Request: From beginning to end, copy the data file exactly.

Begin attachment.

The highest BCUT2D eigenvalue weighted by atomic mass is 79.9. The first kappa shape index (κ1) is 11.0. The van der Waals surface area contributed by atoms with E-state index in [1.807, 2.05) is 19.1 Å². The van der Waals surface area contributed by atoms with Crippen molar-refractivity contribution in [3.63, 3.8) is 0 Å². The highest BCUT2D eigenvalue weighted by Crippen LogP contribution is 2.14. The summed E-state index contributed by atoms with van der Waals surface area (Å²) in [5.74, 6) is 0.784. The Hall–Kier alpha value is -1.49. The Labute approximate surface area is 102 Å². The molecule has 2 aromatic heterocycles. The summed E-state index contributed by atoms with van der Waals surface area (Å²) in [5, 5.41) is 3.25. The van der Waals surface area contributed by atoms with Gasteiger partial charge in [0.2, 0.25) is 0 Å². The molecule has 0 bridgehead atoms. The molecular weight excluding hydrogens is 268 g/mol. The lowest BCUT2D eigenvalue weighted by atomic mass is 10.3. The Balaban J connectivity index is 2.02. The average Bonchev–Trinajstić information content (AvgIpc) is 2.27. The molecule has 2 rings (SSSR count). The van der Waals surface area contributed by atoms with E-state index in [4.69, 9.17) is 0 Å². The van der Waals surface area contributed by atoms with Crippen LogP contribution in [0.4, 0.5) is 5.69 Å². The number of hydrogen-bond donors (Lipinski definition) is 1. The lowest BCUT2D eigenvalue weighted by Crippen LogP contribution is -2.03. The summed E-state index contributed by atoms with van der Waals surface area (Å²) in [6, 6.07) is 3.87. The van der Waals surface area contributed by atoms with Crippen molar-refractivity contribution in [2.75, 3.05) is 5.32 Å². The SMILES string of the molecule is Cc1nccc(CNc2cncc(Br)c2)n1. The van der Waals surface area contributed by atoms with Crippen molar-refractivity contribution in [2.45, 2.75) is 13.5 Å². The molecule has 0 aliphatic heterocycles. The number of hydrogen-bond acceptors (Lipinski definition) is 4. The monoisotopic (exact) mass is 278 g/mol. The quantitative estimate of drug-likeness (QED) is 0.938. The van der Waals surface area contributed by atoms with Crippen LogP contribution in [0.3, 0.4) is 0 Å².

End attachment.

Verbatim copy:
The highest BCUT2D eigenvalue weighted by atomic mass is 79.9. The first kappa shape index (κ1) is 11.0. The van der Waals surface area contributed by atoms with E-state index in [1.807, 2.05) is 19.1 Å². The van der Waals surface area contributed by atoms with Crippen molar-refractivity contribution in [3.63, 3.8) is 0 Å². The highest BCUT2D eigenvalue weighted by Crippen LogP contribution is 2.14. The summed E-state index contributed by atoms with van der Waals surface area (Å²) in [5.74, 6) is 0.784. The Hall–Kier alpha value is -1.49. The Labute approximate surface area is 102 Å². The molecule has 2 aromatic heterocycles. The summed E-state index contributed by atoms with van der Waals surface area (Å²) in [5, 5.41) is 3.25. The van der Waals surface area contributed by atoms with Gasteiger partial charge in [0.2, 0.25) is 0 Å². The molecule has 0 bridgehead atoms. The molecular weight excluding hydrogens is 268 g/mol. The lowest BCUT2D eigenvalue weighted by atomic mass is 10.3. The Balaban J connectivity index is 2.02. The average Bonchev–Trinajstić information content (AvgIpc) is 2.27. The molecule has 2 rings (SSSR count). The van der Waals surface area contributed by atoms with E-state index in [4.69, 9.17) is 0 Å². The van der Waals surface area contributed by atoms with Crippen LogP contribution in [0.4, 0.5) is 5.69 Å². The number of hydrogen-bond donors (Lipinski definition) is 1. The lowest BCUT2D eigenvalue weighted by Crippen LogP contribution is -2.03. The summed E-state index contributed by atoms with van der Waals surface area (Å²) in [6, 6.07) is 3.87. The van der Waals surface area contributed by atoms with Crippen molar-refractivity contribution in [2.75, 3.05) is 5.32 Å². The SMILES string of the molecule is Cc1nccc(CNc2cncc(Br)c2)n1. The van der Waals surface area contributed by atoms with Crippen molar-refractivity contribution in [2.45, 2.75) is 13.5 Å². The molecule has 0 aliphatic heterocycles. The number of hydrogen-bond acceptors (Lipinski definition) is 4. The monoisotopic (exact) mass is 278 g/mol. The quantitative estimate of drug-likeness (QED) is 0.938. The van der Waals surface area contributed by atoms with Crippen LogP contribution in [0.3, 0.4) is 0 Å².